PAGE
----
It’s daunting, but after many years of saying “no” to things, I’ve finally – to quote a friend of mine – put on my big girl panties. I’ve started saying “yes” to stuff, no matter how much it may scare me.

The thought of doing my own food blog had been brewing for ages. Getting over myself (at long last!) and following Nike’s directive to JUST DO IT, has been a pretty liberating experience. I won’t carry on about my epiphany, it would be such a frightful bore. I’d rather talk about food.

In spite of my hitherto reticence in other areas, the one thing I’ve never said “no” to, is anything new food-wise. (OK that’s not quite true. I’ve run screaming for the hills from mopane worms, even though they were languishing in a delightful little chilli-tomato sauce. I don’t think you can blame me.) So let me rephrase. In general, I don’t say “no” to new/different food.

Raddichio is not something one often sees. Added to a pre-washed variety salad pack, yes. On its own? Not so much. Which is a pity. With its gorgeous white veins running through red leaves, it’s just so pretty.

It’s also bitter and South Africans, unlike Italians, are not great appreciators of bitter leaves. Treated the right way, I think it’s a delight. I like it with something crunchy for added texture, something creamy and salty to give it an extra dimension and something quite sweet to balance the bitter.

I saw some raddichio at the Old Biscuit Mill in Woodstock last weekend, so I made this… raddichio salad with toasted walnuts, creamy Cremezola and a sweet honeyed vinaigrette.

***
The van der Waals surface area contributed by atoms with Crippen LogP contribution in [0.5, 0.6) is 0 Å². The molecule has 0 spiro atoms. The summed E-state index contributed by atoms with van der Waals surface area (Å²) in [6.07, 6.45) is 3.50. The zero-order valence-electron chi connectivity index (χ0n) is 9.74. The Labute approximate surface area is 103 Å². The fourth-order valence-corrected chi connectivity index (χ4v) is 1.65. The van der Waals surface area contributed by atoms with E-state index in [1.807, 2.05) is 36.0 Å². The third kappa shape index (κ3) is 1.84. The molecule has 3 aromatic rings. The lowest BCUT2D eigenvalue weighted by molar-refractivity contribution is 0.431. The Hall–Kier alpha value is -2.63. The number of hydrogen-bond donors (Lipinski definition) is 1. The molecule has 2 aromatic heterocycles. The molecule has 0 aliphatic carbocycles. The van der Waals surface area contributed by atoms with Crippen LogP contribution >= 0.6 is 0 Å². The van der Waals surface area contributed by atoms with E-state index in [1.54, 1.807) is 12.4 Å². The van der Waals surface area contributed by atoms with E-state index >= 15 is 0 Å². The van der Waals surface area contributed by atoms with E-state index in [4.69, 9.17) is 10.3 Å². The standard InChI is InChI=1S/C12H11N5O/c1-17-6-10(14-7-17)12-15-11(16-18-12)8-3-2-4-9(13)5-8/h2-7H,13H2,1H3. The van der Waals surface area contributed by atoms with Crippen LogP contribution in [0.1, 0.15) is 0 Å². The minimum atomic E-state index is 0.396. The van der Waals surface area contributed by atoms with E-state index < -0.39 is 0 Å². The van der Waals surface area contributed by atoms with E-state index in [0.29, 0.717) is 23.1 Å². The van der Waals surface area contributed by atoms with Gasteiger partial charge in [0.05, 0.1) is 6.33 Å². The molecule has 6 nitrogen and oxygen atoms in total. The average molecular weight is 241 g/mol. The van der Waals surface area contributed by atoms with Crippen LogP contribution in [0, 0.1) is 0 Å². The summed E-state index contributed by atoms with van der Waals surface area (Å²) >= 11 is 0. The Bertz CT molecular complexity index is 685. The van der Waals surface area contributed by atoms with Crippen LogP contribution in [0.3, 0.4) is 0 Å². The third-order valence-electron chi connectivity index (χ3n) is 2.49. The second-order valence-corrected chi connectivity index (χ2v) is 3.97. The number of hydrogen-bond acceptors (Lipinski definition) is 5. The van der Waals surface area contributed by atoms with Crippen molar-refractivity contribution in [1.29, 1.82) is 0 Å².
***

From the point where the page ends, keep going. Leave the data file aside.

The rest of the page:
I served it with ciabatta, truckloads of finely sliced prosciutto, salami and a fruity white wine under the big tree in my back garden. It was a mighty fine little Italian-inspired al fresco lunch.

Next time you encounter something new, think of saying “yes”, even if it just to radicchio.

All you need is…

A head of radicchio, washed
A block of Cremezola cheese (Woolies stocks it)
Half a cup of walnuts, dry roasted in the oven or in a pan on the stove
4 tbs extra virgin olive oil
2 tbs red wine vinegar
1 tsp wholegrain mustard
generous pinch of salt
generous pinch of black pepper
2 tbs honey

Place the radicchio leaves on a large platter. Crumble over the cheese and walnuts. Mix the rest of the ingredients and pour over the salad. Enjoy!




10 min


0 min


good to know

What is the difference…

…between red cabbage and radicchio? We’ll, they’re about as different as cats and dogs. Radicchio belongs to the chicory family, not the cabbage family. So don’t confuse the two. Red cabbage is actually more purple in colour, whereas radicchio is burgundy.

Here are a few more options for radicchio:

  • Replace the walnuts in my recipe with crispy bacon
  • Try a salad with hazelnuts and orange segments
  • Mix it with rocket leaves and drizzle with balsamic and olive oil
  • Cut it in quarters and braai it. Then drizzle it with thick balsamic glaze, olive oil plus some sea salt and black pepper

enjoy with

Sauvignon Blanc is my choice for this. Something like a Gewürtztraminer could also work as it would offset the bitter leaves nicely.

Tokara consistently produces good Sauvignon Blanc. I have not tasted their 2013, but the 2012 (with 3% Semillon added) has lovely tropical fruit offset by a touch of green. If you’re into red, pick a lighter one with very soft tannins.



Ook beskikbaar in: Afrikaans